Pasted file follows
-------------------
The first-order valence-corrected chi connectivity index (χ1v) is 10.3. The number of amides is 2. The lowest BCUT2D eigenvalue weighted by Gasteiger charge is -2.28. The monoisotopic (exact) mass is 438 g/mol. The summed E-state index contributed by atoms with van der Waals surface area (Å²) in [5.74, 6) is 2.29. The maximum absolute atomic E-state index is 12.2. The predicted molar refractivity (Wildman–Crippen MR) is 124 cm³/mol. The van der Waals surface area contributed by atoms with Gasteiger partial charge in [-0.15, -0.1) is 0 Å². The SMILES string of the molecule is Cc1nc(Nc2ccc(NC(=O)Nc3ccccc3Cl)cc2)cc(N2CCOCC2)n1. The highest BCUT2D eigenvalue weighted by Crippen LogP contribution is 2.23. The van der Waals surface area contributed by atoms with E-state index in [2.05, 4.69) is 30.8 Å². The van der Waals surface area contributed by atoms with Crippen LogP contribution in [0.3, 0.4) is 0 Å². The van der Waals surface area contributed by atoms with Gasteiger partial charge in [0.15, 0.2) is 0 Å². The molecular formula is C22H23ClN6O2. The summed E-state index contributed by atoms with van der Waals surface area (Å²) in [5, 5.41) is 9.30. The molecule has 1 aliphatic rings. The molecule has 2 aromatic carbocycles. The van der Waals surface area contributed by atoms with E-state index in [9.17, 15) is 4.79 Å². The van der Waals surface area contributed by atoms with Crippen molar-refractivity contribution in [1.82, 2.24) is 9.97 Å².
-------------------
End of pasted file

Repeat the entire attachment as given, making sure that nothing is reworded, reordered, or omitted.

The first-order valence-corrected chi connectivity index (χ1v) is 10.3. The number of amides is 2. The lowest BCUT2D eigenvalue weighted by Gasteiger charge is -2.28. The monoisotopic (exact) mass is 438 g/mol. The summed E-state index contributed by atoms with van der Waals surface area (Å²) in [5.74, 6) is 2.29. The maximum absolute atomic E-state index is 12.2. The predicted molar refractivity (Wildman–Crippen MR) is 124 cm³/mol. The van der Waals surface area contributed by atoms with Gasteiger partial charge in [-0.15, -0.1) is 0 Å². The SMILES string of the molecule is Cc1nc(Nc2ccc(NC(=O)Nc3ccccc3Cl)cc2)cc(N2CCOCC2)n1. The highest BCUT2D eigenvalue weighted by Crippen LogP contribution is 2.23. The van der Waals surface area contributed by atoms with E-state index in [2.05, 4.69) is 30.8 Å². The van der Waals surface area contributed by atoms with Crippen LogP contribution in [0.3, 0.4) is 0 Å². The van der Waals surface area contributed by atoms with Gasteiger partial charge in [0.15, 0.2) is 0 Å². The molecular formula is C22H23ClN6O2. The summed E-state index contributed by atoms with van der Waals surface area (Å²) in [5, 5.41) is 9.30. The molecule has 1 aliphatic rings. The molecule has 2 aromatic carbocycles. The van der Waals surface area contributed by atoms with E-state index in [9.17, 15) is 4.79 Å². The van der Waals surface area contributed by atoms with Crippen molar-refractivity contribution in [1.82, 2.24) is 9.97 Å².